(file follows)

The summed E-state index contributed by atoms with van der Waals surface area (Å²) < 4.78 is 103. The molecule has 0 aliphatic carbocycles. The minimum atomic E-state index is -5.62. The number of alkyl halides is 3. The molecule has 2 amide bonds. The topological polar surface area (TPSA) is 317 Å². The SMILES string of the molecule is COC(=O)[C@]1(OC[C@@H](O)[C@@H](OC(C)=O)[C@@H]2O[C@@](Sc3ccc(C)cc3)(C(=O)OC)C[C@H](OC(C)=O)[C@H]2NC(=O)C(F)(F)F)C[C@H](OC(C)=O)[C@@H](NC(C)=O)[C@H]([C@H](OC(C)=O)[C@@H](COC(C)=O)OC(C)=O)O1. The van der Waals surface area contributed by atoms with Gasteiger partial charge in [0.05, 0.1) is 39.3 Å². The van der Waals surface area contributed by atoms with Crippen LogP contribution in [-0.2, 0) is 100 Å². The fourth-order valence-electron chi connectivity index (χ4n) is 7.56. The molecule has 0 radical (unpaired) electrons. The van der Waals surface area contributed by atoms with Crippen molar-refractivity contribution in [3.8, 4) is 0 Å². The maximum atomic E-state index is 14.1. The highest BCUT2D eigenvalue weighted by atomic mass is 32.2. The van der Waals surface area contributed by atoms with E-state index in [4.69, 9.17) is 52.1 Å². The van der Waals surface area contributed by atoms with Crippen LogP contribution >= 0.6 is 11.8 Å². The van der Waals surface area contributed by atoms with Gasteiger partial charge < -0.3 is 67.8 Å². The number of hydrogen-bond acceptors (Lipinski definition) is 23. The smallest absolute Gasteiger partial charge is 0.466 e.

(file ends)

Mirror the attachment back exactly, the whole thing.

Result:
The summed E-state index contributed by atoms with van der Waals surface area (Å²) < 4.78 is 103. The molecule has 0 aliphatic carbocycles. The minimum atomic E-state index is -5.62. The number of alkyl halides is 3. The molecule has 2 amide bonds. The topological polar surface area (TPSA) is 317 Å². The SMILES string of the molecule is COC(=O)[C@]1(OC[C@@H](O)[C@@H](OC(C)=O)[C@@H]2O[C@@](Sc3ccc(C)cc3)(C(=O)OC)C[C@H](OC(C)=O)[C@H]2NC(=O)C(F)(F)F)C[C@H](OC(C)=O)[C@@H](NC(C)=O)[C@H]([C@H](OC(C)=O)[C@@H](COC(C)=O)OC(C)=O)O1. The van der Waals surface area contributed by atoms with Gasteiger partial charge in [0.05, 0.1) is 39.3 Å². The van der Waals surface area contributed by atoms with Crippen LogP contribution in [-0.2, 0) is 100 Å². The fourth-order valence-electron chi connectivity index (χ4n) is 7.56. The molecule has 0 radical (unpaired) electrons. The van der Waals surface area contributed by atoms with Crippen molar-refractivity contribution in [3.8, 4) is 0 Å². The maximum atomic E-state index is 14.1. The highest BCUT2D eigenvalue weighted by atomic mass is 32.2. The van der Waals surface area contributed by atoms with E-state index in [4.69, 9.17) is 52.1 Å². The van der Waals surface area contributed by atoms with Crippen LogP contribution >= 0.6 is 11.8 Å². The van der Waals surface area contributed by atoms with Gasteiger partial charge < -0.3 is 67.8 Å². The number of hydrogen-bond acceptors (Lipinski definition) is 23. The smallest absolute Gasteiger partial charge is 0.466 e.